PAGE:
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Poor Posture at work & it's Long Term Effects

LMT, Germain Phanord discusses Poor Posture at Work & it’s Long Term Effects

Germain Phanord, staff LMT at Bodyworks DW, is our therapist of the month for May!

Read his interview below where he discusses how continuous poor posture at work has long term effects that can keep you seated in the future and the reasons that brought him to massage therapy.

Germain Phanord

What is the most common pain issue you see with your clients?

I would say in the upper extremities (neck, shoulders). This is such a common problem, often caused by poor posture at work while repeating the same movement pattern for hours. Sitting for a while with the add-on of poor posture can lead to serious pain in different areas of the upper body.

A large portion of my clientele work at sedentary desk jobs for long hours. I'd say about 80% of the time I'm working on their neck, shoulders, or upper-back. Awkward postures like bent wrists, leaning to one side or another, looking too closely at the computer or not keeping your head and neck in neutral position can cause a variety of injuries that could sideline you for a while.

How do you work on this issue to correct poor posture?

I correct this issue first by having an intake assessment to identify muscular imbalances. I'll then come up with a plan to address and decrease the pain they're experiencing. Usually it takes a few sessions to deal with issues regarding poor posture. When the muscles of the upper extremity will not release it is usually due to an imbalance in the lower body. It can also be something emotional that the client is holding on to. Each treatment is based on the specific issues of the client. The session must be tailored to each individual client so the work can be effective. 

Do you have a favorite area to work on? What do you like about it?

I'm very curious about the psoas. It can be quit a challenge to access on people! The psoas is a deep core muscle that connects the lumbar vertebrae to the femur. We all have a psoas major and some people even have an extra psoas minor muscle (about 40% of the global population). The psoas major is the biggest and strongest player in a group of muscles called the hip flexors.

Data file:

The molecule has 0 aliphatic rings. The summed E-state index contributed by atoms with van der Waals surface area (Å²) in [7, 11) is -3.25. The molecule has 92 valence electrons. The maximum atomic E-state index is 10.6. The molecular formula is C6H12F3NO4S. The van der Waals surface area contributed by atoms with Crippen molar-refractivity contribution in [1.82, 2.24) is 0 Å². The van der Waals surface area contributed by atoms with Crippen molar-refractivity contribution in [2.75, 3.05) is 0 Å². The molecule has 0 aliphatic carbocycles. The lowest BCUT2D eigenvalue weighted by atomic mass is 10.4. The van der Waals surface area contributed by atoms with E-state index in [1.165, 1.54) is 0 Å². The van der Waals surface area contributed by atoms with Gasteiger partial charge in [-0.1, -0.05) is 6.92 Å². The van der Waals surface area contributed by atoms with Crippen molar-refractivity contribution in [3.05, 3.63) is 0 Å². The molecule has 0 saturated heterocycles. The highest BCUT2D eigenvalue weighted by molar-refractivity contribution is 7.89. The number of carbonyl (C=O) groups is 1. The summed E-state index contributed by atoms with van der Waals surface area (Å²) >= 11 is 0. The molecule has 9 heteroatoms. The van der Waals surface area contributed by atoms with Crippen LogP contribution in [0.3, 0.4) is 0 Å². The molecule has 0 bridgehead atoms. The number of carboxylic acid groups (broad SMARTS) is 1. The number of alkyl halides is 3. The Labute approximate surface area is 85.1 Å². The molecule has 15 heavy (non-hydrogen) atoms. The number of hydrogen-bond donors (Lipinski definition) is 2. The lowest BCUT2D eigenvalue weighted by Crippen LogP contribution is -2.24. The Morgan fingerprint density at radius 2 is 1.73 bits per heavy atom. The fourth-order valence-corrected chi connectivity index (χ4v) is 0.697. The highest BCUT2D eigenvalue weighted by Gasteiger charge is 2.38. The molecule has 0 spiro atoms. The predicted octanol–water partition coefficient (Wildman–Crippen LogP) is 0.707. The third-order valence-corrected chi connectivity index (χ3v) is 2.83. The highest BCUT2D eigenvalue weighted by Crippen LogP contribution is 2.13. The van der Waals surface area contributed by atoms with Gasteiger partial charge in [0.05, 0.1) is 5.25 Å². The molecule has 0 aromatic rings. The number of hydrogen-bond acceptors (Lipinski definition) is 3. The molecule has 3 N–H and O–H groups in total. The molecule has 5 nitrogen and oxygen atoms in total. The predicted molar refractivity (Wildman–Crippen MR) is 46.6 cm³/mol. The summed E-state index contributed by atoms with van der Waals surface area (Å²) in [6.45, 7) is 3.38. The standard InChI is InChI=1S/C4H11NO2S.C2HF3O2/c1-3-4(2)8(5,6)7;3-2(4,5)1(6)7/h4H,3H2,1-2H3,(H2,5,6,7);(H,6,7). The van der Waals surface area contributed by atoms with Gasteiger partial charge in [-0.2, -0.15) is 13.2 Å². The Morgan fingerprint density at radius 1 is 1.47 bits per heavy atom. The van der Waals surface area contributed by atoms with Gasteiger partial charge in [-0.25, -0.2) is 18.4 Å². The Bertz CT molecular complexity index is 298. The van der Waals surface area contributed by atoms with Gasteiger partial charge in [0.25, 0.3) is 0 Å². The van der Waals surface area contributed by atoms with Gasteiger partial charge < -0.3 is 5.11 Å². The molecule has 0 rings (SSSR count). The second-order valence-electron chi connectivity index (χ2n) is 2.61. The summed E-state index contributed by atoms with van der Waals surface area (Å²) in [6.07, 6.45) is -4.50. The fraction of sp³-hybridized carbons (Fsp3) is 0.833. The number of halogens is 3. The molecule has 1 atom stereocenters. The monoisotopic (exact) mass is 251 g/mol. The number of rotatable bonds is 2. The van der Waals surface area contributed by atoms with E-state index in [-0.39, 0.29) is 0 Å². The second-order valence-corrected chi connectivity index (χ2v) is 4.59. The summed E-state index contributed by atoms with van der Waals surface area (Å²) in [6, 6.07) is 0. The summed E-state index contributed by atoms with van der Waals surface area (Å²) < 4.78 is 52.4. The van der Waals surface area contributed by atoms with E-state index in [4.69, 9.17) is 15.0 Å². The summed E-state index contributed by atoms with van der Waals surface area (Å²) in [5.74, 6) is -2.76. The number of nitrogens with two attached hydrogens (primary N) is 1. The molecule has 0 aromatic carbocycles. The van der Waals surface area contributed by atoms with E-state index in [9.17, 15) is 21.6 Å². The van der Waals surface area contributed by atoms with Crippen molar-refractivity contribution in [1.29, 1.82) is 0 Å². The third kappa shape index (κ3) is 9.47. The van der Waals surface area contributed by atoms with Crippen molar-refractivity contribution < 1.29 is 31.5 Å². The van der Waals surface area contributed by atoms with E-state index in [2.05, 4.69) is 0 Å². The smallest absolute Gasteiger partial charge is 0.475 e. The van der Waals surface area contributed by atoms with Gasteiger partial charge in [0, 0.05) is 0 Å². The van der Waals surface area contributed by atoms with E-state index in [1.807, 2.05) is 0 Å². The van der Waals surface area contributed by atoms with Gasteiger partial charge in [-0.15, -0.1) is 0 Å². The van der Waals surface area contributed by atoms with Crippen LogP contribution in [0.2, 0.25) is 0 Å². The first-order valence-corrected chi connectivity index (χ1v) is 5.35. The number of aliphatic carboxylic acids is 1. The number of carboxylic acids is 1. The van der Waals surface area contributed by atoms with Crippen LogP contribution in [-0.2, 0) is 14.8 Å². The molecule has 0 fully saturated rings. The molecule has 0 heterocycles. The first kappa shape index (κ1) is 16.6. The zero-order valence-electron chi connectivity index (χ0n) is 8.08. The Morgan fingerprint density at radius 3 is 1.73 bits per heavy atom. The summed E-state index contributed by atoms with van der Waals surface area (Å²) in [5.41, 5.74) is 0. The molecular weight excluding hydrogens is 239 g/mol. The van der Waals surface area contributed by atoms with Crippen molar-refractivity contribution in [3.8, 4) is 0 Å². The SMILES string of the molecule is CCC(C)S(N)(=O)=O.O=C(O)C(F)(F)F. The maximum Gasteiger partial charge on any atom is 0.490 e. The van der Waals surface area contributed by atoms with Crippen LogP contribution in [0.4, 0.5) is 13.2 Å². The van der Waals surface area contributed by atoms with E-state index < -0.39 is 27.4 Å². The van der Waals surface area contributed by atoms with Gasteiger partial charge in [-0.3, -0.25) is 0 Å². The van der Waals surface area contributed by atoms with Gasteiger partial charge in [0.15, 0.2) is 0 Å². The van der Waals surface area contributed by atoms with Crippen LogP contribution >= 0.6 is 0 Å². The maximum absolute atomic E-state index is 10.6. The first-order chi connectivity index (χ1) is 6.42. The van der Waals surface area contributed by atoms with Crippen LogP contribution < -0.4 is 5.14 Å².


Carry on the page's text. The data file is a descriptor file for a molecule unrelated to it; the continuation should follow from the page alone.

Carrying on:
The psoas contracts to pull the thigh and the torso toward each other. The psoas also allows for stability in the back and lumbar spine so that the leg can move as needed. As a runner, for instance, if you have a properly firing psoas, you'll have the support to have longer strides and a faster time. A good massage therapist can release the muscle which helps a lot with lower back issues. 

What inspired you to start a career in massage therapy?

Massage Therapy is one of the few professions that allows you to make a difference in someone's life. A stranger's life, most often. When I first thought about applying for the LMT program it was because as a personal trainer, I knew I would gain more skills and knowledge to benefit both the client and myself. Then I began involving myself in the field I started to realize all of the incredible things that come out of being a therapist.

Massage Therapy has a way of creating certain kinds of environments. A massage therapy studio provides a quiet and relaxed energy for everyone in the space. This, to me, is absolutely priceless. Especially living in the city. As a therapist there's flexibility to pursue other passions or endeavors such as parenthood, continuing education, or part-time careers. You can choose the number of days you work or the number of massages you would like to perform every week to create a schedule that works with your life.

Working long 9am to 5pm jobs was not the right kind of work for me. It hurt my body to stay still for so long. I prefer a position that allows me to move around and as a massage therapist, you can stand or sit as you provide treatment, which is be much healthier than a sedentary position. It helps me stay away from poor posture.

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